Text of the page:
BERKELEY HEIGHTS, NJ – Assistant Principal of Columbia Middle School Grace Acosta along with Assistant Principals of Governor Livingston High School Tara Oliveira and Lawrence Seid presented the annual violence, HIB (Harassment, Intimidation, Bullying) and vandalism report at the Thursday, Oct. 20 Board of Education (BOE) meeting.

HIB is defined as “Any gesture, any written, verbal or physical act, or any electronic communication whether it be a single incident or a series of incidents, that is reasonably perceived as being motivated either by any actual or perceived characteristic, such as race, color, religion, ancestry, national origin, gender, sexual orientation, gender identity and expression of a mental, physical or sensory disability that takes place on school property, at any school – sponsored function, on a school bus or off school grounds in cases in which a school employee is made aware of such actions.”

Compared to 2015, the number of confirmed HIB incidents decreased from 28 to 22 in 2016 within the entire district. In 2015, there were 60 HIB investigations in the district compared to 58 in 2016. The majority of both the HIB investigations and confirmed HIB cases took place in the middle school. Seid explained that the middle schoolers are more likely to “test boundaries” than other age groups. He noted that the number of HIB cases drops again among the high school students.

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The district is actively trying to reduce HIB incidents by “identifying common behaviors” and “hot spots” as well as promoting programs that will help students to understand the HIB process and consequences of such behaviors that can be identified as harassment, intimidation and bullying. During the 2016-2017 school year, the district is focusing in “discriminating between bullying and conflict.” The district is also providing students with character education in order to build self-esteem and a positive learning environment. School counselors are also teaching “lessons of kindness” in classrooms. Seid noted that social media continues to be a challenge within the student body.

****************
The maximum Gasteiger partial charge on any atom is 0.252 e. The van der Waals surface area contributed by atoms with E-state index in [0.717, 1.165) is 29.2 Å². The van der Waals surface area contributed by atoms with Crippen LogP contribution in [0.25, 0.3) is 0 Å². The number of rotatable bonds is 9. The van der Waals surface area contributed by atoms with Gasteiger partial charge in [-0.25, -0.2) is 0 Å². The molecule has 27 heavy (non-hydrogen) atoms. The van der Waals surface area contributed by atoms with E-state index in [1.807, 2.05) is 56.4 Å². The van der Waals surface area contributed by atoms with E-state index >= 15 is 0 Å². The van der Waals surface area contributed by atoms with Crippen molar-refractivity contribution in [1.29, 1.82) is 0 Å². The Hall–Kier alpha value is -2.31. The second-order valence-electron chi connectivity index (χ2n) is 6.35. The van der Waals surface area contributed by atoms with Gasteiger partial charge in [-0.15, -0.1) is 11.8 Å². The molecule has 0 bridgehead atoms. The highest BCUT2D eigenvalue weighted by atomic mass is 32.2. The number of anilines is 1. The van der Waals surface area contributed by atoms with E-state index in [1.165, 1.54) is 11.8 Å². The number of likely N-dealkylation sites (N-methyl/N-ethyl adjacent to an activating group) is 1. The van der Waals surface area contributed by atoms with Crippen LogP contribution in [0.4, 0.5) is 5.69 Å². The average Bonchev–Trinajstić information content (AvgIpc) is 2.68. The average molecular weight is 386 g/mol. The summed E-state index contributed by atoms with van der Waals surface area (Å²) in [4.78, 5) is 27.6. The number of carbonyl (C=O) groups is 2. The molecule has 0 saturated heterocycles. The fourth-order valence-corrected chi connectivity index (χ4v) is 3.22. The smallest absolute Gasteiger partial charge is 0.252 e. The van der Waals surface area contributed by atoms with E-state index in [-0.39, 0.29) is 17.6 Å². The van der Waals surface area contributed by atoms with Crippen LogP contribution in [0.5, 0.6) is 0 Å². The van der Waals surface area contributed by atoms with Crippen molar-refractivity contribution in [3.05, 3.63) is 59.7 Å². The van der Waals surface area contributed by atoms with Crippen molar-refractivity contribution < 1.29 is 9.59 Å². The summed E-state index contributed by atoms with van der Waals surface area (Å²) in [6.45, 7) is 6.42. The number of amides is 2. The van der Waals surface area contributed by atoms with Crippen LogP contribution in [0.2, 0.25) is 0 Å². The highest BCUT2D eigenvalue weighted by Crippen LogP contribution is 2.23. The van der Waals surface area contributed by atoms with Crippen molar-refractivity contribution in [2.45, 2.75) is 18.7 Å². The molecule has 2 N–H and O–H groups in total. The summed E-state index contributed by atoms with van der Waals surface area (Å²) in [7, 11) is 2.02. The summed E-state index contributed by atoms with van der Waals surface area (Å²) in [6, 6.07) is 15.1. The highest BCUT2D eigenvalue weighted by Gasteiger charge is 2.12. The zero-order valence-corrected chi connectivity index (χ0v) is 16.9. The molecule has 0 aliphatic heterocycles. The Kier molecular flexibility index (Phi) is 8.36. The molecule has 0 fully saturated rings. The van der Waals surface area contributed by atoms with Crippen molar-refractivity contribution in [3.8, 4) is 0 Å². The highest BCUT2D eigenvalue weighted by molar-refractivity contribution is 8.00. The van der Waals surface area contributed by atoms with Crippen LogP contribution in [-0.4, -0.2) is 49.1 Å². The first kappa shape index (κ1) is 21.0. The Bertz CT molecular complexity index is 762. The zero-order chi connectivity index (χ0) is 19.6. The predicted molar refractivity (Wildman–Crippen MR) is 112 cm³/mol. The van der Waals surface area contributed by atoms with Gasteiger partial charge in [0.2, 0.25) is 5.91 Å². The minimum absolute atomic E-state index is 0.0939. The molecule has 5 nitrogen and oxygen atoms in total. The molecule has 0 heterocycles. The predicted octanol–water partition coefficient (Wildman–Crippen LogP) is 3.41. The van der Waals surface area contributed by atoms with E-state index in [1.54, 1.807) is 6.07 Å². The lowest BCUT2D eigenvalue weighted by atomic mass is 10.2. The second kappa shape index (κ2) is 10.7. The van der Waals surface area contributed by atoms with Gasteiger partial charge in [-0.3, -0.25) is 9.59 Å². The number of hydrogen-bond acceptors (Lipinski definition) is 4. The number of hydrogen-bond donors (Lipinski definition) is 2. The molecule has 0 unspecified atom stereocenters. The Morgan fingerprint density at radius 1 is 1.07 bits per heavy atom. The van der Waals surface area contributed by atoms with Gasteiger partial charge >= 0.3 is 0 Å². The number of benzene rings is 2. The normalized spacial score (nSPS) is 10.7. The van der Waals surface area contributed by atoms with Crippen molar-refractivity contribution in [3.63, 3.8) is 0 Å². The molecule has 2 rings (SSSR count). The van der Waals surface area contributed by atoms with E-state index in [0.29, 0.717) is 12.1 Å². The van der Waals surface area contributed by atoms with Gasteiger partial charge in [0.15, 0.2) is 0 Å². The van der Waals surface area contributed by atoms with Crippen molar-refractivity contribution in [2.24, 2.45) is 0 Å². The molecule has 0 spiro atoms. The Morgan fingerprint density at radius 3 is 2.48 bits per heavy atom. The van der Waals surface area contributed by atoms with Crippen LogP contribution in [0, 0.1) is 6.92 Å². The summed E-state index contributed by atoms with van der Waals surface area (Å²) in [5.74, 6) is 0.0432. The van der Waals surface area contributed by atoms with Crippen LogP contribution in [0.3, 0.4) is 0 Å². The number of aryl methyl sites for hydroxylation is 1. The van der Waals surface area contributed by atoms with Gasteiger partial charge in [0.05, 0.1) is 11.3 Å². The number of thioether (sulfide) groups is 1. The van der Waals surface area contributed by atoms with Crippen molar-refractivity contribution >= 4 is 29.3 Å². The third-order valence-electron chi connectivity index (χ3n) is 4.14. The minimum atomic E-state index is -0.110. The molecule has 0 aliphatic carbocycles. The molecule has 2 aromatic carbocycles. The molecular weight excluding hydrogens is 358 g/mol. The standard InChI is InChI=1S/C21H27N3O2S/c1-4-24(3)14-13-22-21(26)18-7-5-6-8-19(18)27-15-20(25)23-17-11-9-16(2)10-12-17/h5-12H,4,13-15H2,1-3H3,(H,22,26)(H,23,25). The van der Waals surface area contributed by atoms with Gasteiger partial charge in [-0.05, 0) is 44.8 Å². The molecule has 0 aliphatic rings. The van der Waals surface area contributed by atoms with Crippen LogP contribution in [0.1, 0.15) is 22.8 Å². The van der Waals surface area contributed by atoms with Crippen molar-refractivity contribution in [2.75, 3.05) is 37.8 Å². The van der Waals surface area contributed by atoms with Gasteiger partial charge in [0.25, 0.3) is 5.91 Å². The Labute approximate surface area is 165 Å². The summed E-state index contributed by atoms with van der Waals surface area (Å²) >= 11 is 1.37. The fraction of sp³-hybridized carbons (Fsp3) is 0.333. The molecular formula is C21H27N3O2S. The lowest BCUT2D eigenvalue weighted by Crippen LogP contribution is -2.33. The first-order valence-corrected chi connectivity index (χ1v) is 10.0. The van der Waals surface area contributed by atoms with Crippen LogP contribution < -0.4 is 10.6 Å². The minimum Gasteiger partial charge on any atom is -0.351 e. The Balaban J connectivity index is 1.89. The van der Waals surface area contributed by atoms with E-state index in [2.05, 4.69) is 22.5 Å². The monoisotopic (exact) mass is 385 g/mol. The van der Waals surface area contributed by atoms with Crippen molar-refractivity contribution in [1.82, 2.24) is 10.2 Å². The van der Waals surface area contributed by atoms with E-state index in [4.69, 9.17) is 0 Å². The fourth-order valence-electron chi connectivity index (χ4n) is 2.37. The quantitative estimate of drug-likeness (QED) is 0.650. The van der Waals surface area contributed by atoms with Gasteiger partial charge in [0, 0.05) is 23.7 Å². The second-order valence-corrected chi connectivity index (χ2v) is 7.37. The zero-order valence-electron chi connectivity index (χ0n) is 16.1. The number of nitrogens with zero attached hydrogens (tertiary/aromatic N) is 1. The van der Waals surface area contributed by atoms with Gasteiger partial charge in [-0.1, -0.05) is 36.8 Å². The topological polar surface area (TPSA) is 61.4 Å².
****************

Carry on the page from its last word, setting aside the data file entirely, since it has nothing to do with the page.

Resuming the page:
An example of promoting kindness and discouraging students to engage in offensive behavior is the “Week of Respect” which was celebrated in all district schools during the first week of October. During the week, special attention was drawn to positive atmosphere via age-appropriate activities and exhibitions in all schools. The Red Ribbon Week will be celebrated from Oct. 23 to Oct. 31 in the district. The National Red Ribbon Campaign provides citizens with the opportunity to demonstrate their commitment to drug-free lifestyles.

In addition to programs geared towards students, the district continues to provide staff programs and information sessions for parents regarding HIB. The district is also working with both the Berkeley Heights and Mountainside Police Departments.

In 2016, cases of “violence” spiked in the district with 11 confirmed incidents compared to only two cases in 2014 and three cases in 2015. There was one vandalism incident in the district in 2016 and two incidents of violence utilizing weapons. Oliveira noted that 2016 was “an unusual year” in terms of violent incidents. She also explained that there were no firearms involved in the weapon category. Superintendent Judith Rattner noted that by looking at the numbers, Berkeley Heights may appear “less safe” that some other Union County districts, however, she pointed out that Berkeley Heights errs on the side of caution when identifying incidents at schools.

The consequences for offensive behavior often include a student or parent conference; classroom, lunch, office or administrative detention; restitution and restoration; individual or group counseling; referral to therapy or treatment; and referral to intervention and referral services team. Five administrative detentions were given to students both in 2015 and 2016. However, there were 20 out-of-school suspensions in 2016 compared to only three such suspensions in 2015 and 2014.

The presentation was based on the state required format regarding HIB. Rattner declined further details on the specific types of incidents that took place without counseling the district attorney first.